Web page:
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Trig inequality

  • Thread starter armolinasf
  • Start date
1. The problem statement, all variables and given/known data


I have to trig problems which I'm not entirely sure how to approach:


1) For which angles x is (sinx)^4-(cosx)^4 > (sinx)^2-(cosx)^2?

2) For what value x is the expression (sinx-cosx)^2+(sinx+cosx)^2 as large as possible?



3. The attempt at a solution

For the first one I was able to add and subtract 1 to the left side which gave me a difference of squares that let me use the pythagorean identity leaving me with sinx^2-cosx^2>sinx^2_cosx^2 But this doesn't really make sense, so I'm not sure where to go.

For the second, am I supposed to do this numerically? or how would I approach it analytically?

Thanks for the help.
 
699
5
1. The problem statement, all variables and given/known data


I have to trig problems which I'm not entirely sure how to approach:


1) For which angles x is (sinx)^4-(cosx)^4 > (sinx)^2-(cosx)^2?

2) For what value x is the expression (sinx-cosx)^2+(sinx+cosx)^2 as large as possible?



3. The attempt at a solution

For the first one I was able to add and subtract 1 to the left side which gave me a difference of squares that let me use the pythagorean identity leaving me with sinx^2-cosx^2>sinx^2_cosx^2 But this doesn't really make sense, so I'm not sure where to go.

For the second, am I supposed to do this numerically? or how would I approach it analytically?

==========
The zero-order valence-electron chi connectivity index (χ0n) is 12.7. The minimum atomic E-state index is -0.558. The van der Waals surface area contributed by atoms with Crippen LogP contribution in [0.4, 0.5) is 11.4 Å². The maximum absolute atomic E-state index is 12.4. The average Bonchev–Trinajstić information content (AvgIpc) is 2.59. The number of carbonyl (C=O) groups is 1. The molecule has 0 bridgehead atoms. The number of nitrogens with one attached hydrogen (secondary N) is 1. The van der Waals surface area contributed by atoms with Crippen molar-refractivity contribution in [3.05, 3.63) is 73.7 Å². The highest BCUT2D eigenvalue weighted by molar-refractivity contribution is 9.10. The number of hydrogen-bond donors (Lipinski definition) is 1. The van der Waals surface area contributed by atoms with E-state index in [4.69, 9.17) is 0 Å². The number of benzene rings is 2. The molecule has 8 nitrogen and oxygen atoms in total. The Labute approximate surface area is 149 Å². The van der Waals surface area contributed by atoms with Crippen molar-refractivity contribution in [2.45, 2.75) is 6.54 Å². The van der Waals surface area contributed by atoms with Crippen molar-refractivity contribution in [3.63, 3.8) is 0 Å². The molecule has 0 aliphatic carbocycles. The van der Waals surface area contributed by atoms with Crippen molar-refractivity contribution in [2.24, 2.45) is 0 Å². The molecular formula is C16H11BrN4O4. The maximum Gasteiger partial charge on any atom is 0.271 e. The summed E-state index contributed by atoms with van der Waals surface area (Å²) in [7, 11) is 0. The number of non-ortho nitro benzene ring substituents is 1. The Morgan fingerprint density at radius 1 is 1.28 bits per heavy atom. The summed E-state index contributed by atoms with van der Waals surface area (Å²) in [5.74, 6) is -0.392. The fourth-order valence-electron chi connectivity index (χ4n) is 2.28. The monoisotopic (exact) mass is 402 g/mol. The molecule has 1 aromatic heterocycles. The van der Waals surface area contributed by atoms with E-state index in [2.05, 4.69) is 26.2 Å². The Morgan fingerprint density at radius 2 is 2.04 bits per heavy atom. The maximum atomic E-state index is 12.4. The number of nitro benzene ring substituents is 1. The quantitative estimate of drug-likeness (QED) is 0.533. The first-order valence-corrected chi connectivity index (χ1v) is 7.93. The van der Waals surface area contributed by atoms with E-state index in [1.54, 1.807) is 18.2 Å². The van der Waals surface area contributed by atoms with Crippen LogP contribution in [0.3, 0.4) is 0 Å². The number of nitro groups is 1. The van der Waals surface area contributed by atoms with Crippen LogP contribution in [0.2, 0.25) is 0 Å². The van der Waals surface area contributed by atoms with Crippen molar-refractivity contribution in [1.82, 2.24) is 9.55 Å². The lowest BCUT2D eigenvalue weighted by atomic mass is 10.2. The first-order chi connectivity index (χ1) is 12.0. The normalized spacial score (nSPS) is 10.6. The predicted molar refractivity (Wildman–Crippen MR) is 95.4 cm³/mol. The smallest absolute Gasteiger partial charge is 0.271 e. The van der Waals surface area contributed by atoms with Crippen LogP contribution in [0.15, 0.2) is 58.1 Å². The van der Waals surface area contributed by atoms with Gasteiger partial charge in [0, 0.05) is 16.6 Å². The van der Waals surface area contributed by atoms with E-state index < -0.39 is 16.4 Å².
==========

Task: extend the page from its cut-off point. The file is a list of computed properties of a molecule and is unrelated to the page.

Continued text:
Thanks for the help.
On the first one, you are missing a very simple approach. What does (sinx)^2-(cosx)^2 times (sinx)^2+(cosx)^2 equal? Since (sinx)^2+(cosx)^2 is equal to one, you can multiply the right hand side by it without changing anything.

For the second one, take the derivative and set it equal to zero. The roots are potentially points of maximum value. You can solve the equation numerically using Newton's method or another approach. Also, plot out the function to get a visual feel for what is happening.
 
Great. That definitely points me in the right direction, Thanks.
 
699
5
Great. That definitely points me in the right direction, Thanks.
Also, take a good look at the second problem. It looks to me there is an easier way to solve this one without numerical solution.
 
for the first one you get sin^2x-cos^2x>1 I'm tempted to use a pythagorean identity by subtracting sin^2x and then dividing both sides by cos^2x but that would give me something which doesn't make sense: -1>1.

Do I have to get x isolated on one side to figure out which value makes the statement true?

For b) I expanded the binomials and it simplified to 2(sin^2x+cos^2x)=2*1 so is 2 the greatest possible value? and why does this work?
 

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for the first one you get sin^2x-cos^2x>1 I'm tempted to use a pythagorean identity by subtracting sin^2x and then dividing both sides by cos^2x but that would give me something which doesn't make sense: -1>1.

Do I have to get x isolated on one side to figure out which value makes the statement true?

For b) I expanded the binomials and it simplified to 2(sin^2x+cos^2x)=2*1 so is 2 the greatest possible value? and why does this work?
That's right for part (b).

For part (a): Use the fact that A4 ‒ B4 = (A2 ‒ B2)(A2 + B2).
 
using difference of squares I get (sin^2x-cos^2x)(sin^2x+cos^2x)>(sin^2x-cos^2x) divide both sides by sin^2x-cos^2 and using a pythagorean identity you get 1>1 correct?
 
699
5
using difference of squares I get (sin^2x-cos^2x)(sin^2x+cos^2x)>(sin^2x-cos^2x) divide both sides by sin^2x-cos^2 and using a pythagorean identity you get 1>1 correct?
Yes. They gave you a trick question. The relation is an identity, so one side can not the greater that the other. Hence, there is no angle that meets the criterion.

The second problem is also a trick question.
 

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